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Old 10-14-2012, 11:04 AM   #21 (permalink)
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I would just get pissed off, destroy the whole fucking board and buy a new board and new base plates after I ripped my bindings off. perfect excuse for a new board.
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Old 10-14-2012, 11:19 AM   #22 (permalink)
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Quote:
Originally Posted by Snowolf View Post
So you have worked in a ski and board shop and have done this?

Obviously, you don't take the torch to the board or bolt directly. You heat the shaft of the driver and the heat transfers down the shaft to the screw. The screw itself heats up to the 350-400 very quickly and if you work reasonably quickly, the loctite become pliable befor much heat is transferred to the insert.

I have removed stuck binding screws like this many times and never damaged a board or a binding. You are more likely to really do more damage with the force of an impact driver. The amount of force typically needed to break apart the hardened red loctite will snap the heads right off of the insert screws long before the loctite gives. I little heat as described will have way more effect than simply using more brute force.
Don't backtrack and get this kid's equipment screwed up because you want to look like an expert on an internet forum. Replying "I've done this hundreds of times" doesn't make it less BS. It's dangerous.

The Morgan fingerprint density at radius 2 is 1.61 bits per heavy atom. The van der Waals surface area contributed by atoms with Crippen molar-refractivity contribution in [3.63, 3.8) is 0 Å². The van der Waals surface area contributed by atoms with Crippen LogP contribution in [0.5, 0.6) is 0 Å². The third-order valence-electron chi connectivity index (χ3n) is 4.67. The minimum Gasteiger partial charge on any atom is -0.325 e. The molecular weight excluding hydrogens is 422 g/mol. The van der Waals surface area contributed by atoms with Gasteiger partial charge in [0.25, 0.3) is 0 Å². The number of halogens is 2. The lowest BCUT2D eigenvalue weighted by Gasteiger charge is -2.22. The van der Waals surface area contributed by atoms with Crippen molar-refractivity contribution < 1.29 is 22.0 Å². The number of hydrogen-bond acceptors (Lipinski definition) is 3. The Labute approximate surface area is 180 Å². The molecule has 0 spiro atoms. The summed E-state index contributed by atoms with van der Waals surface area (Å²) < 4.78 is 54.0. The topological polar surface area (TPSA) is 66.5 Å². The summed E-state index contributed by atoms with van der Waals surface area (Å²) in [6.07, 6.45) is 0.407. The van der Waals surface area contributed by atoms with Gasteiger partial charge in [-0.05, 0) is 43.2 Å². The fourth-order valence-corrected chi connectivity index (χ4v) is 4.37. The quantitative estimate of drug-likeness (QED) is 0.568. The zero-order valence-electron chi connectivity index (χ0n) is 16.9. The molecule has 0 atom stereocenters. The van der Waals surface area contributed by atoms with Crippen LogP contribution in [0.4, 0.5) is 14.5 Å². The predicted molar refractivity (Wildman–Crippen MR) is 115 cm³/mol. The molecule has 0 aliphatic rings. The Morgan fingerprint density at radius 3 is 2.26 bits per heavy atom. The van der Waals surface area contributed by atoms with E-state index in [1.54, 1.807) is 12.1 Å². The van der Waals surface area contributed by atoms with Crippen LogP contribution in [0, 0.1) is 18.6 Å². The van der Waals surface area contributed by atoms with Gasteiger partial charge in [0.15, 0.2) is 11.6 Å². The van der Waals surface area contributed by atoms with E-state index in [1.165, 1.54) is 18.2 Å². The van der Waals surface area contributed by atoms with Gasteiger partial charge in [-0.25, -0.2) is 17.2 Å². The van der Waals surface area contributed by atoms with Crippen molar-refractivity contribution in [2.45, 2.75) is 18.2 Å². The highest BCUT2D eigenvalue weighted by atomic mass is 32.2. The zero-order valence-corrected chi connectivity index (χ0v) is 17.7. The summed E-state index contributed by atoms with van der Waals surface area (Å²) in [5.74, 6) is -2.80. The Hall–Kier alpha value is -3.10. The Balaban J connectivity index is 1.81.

I've probably been snowboarding longer than you've been alive, I've worked on all means of snowboards (and skis, before snowboards existed, in the 80s) over the years, and I'd never bring a torch near a board... closest thing would be a p-tex candle to fill a gouge. And even then, I wouldn't be lighting it with a torch, would I? (Since you claim to work at a shop, you know that -RIGHT?)

Heat expands metal. Just like a stuck bolt on a car. You'd heat the surrounding metal to expand it from the bolt to free the bolt. That's physics. That's how you use heat to free stuck bolts on cars, you heat the surrounding area. Heating the bolt will expand the bolt, making it harder to remove.
In this case, we can't anyway. We have a metal insert, a sleeve, that's simply bonded to our fiberglass/plastic/wood composite snowboard... And we couldn't get to the insert even if you had a micro-torch with heat shields, because there's a very melty plastic-and-foam binding in the way - the thing he's trying to loosen.
In a car, there's no collateral damage from heating a bolt - the surrounding area is solid metal. That's not the case here... not even close.

There's no reason to jeopardize this kid's binding. There's no reason to jeopardize the integrity of this kid's snowboard- particularly the insert that's bonded into the snowboard - with a torch.